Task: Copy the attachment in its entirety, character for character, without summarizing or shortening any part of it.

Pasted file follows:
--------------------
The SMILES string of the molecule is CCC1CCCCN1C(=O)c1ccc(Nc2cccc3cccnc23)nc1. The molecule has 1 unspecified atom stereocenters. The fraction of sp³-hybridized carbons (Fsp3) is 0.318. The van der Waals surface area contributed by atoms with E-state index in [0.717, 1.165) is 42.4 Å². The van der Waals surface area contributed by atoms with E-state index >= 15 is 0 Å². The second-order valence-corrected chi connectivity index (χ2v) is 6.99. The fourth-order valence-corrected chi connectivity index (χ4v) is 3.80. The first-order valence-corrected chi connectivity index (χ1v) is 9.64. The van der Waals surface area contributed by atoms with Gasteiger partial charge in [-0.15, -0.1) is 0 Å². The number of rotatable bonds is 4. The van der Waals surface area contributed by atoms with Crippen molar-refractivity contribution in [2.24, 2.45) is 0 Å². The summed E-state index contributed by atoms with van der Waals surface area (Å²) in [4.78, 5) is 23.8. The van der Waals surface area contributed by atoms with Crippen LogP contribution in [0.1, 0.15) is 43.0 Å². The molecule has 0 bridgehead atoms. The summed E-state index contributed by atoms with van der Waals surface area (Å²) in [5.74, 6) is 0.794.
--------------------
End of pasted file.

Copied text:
The SMILES string of the molecule is CCC1CCCCN1C(=O)c1ccc(Nc2cccc3cccnc23)nc1. The molecule has 1 unspecified atom stereocenters. The fraction of sp³-hybridized carbons (Fsp3) is 0.318. The van der Waals surface area contributed by atoms with E-state index in [0.717, 1.165) is 42.4 Å². The van der Waals surface area contributed by atoms with E-state index >= 15 is 0 Å². The second-order valence-corrected chi connectivity index (χ2v) is 6.99. The fourth-order valence-corrected chi connectivity index (χ4v) is 3.80. The first-order valence-corrected chi connectivity index (χ1v) is 9.64. The van der Waals surface area contributed by atoms with Gasteiger partial charge in [-0.15, -0.1) is 0 Å². The number of rotatable bonds is 4. The van der Waals surface area contributed by atoms with Crippen molar-refractivity contribution in [2.24, 2.45) is 0 Å². The summed E-state index contributed by atoms with van der Waals surface area (Å²) in [4.78, 5) is 23.8. The van der Waals surface area contributed by atoms with Crippen LogP contribution in [0.1, 0.15) is 43.0 Å². The molecule has 0 bridgehead atoms. The summed E-state index contributed by atoms with van der Waals surface area (Å²) in [5.74, 6) is 0.794.